That’s a great question. There is nothing like working with someone in the same room, listening to what they hear, in the same space, in the same moment, and having a live dialogue with them around what works, what doesn’t work, what a song should sound like…or not. We feel so lucky to have worked with Martin Feveyear before; we knew he would understand the subtleties and intricacies of our music and how to bring out the sounds we were going for whether or not we were able to specifically articulate it. Despite the challenges of not being able to be in a room together during the mixing process, one unexpected benefit of distance was that it built in more time for us to sit with ideas and really listen to small changes rather than feeling pressure to go with our first instinct about something. As a result, we were more open to unexpected ideas and creative approaches to the songs.  Mixing remotely forced us to step back and trust our collaborators to make magic without us needing to hold the reins.

You’ve stated that “the songs center around a theme of creative destruction.” What do you mean by that? How do you think this is reflected in the sound?

When we were writing this album, we kept coming back to the idea of chrysalis—the process of transformation in which a larva becomes a butterfly. We’re both big fans of Rebecca Solnit’s writing, and were struck by her description of the process. Creative destruction is the painful, messy realization that the things you once relied on no longer serve you. This album focuses on figuring out what’s still worth keeping and building new, more interesting things out of what’s left behind. There’s a lot of point-and-counterpoint in this album, and we really focused on bringing it out in the instrumental and vocal textures. Instrumental textures play a big role in what this album is trying to communicate.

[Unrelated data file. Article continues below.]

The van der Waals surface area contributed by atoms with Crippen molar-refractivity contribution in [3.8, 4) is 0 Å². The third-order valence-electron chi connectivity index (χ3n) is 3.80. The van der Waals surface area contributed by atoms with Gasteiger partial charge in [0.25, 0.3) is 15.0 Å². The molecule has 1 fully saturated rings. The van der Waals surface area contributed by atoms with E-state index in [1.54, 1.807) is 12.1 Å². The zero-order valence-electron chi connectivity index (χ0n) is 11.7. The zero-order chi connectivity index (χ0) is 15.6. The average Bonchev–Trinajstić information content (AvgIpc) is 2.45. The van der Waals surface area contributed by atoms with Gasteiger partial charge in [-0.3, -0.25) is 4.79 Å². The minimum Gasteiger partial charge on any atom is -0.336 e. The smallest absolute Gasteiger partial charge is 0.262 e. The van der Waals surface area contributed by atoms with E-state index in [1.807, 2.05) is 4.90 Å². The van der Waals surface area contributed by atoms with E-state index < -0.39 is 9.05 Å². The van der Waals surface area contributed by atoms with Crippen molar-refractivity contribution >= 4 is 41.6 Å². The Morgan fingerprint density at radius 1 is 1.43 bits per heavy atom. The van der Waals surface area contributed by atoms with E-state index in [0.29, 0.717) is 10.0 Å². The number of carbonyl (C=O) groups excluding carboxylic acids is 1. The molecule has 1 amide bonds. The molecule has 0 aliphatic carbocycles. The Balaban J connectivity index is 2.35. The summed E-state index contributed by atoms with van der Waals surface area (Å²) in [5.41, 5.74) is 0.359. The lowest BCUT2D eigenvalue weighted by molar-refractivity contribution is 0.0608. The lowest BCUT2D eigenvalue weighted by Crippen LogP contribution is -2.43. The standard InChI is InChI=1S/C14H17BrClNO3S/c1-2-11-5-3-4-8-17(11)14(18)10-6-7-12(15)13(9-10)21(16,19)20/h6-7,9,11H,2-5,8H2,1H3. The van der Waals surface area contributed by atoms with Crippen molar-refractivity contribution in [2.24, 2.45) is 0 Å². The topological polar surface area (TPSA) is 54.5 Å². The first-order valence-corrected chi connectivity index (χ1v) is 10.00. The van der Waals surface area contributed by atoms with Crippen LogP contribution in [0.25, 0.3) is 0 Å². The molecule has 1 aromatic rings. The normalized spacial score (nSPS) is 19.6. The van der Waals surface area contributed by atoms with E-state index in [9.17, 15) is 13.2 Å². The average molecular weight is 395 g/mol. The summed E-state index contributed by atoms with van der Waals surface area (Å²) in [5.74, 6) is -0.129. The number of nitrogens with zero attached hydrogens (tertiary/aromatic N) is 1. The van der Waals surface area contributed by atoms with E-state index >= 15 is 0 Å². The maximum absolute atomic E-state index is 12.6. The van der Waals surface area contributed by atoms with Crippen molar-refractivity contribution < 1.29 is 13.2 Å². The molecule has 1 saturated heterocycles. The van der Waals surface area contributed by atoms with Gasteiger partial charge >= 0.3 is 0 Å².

How big a role does the harp play in this album?

The interplay between our instruments is always an important part of our music. We build our tracks around the conversation that’s happening between Beth’s harp and Darren’s piano or guitar, whether it’s playing a supporting role or adding a layer of nuance. In “Hylas,” for example, you have this strident, aggressive piano line overlaid by a harp line that’s as sinister as it is sweet for a song that is all about deception and false promises. Writing this kind of music on harp can sometimes be an interesting and fun challenge because of the way its resonance and tone can pull a sound towards elegance and gentleness even when we don’t necessarily intend to convey that. The role of the harp is particularly important in What I Was and More; if you want to understand what each song is trying to say, listen to what’s going on in the harp.

Anything else you’d like to tell us about this recording?

We both feel so much gratitude to our bandmates, who added so much nuance and richness to the music we were writing. One of the most incredible things about writing this album was the way that each of them brought their own voices and interpretations to these songs. They understood without missing a beat what we were trying to convey, took those ideas, and elevated them to a place we couldn’t have begun to put into words. We couldn’t be more grateful for the energy and dedication that is so apparent in their creative input. It’s truly humbling.



About Author

Hannah Palmquist is a freelance harpist and teacher based in Saint Paul, Minn. She is the associate editor at Harp Column. Hannah earned her doctorate from the University of Minnesota and is passionate about chamber music.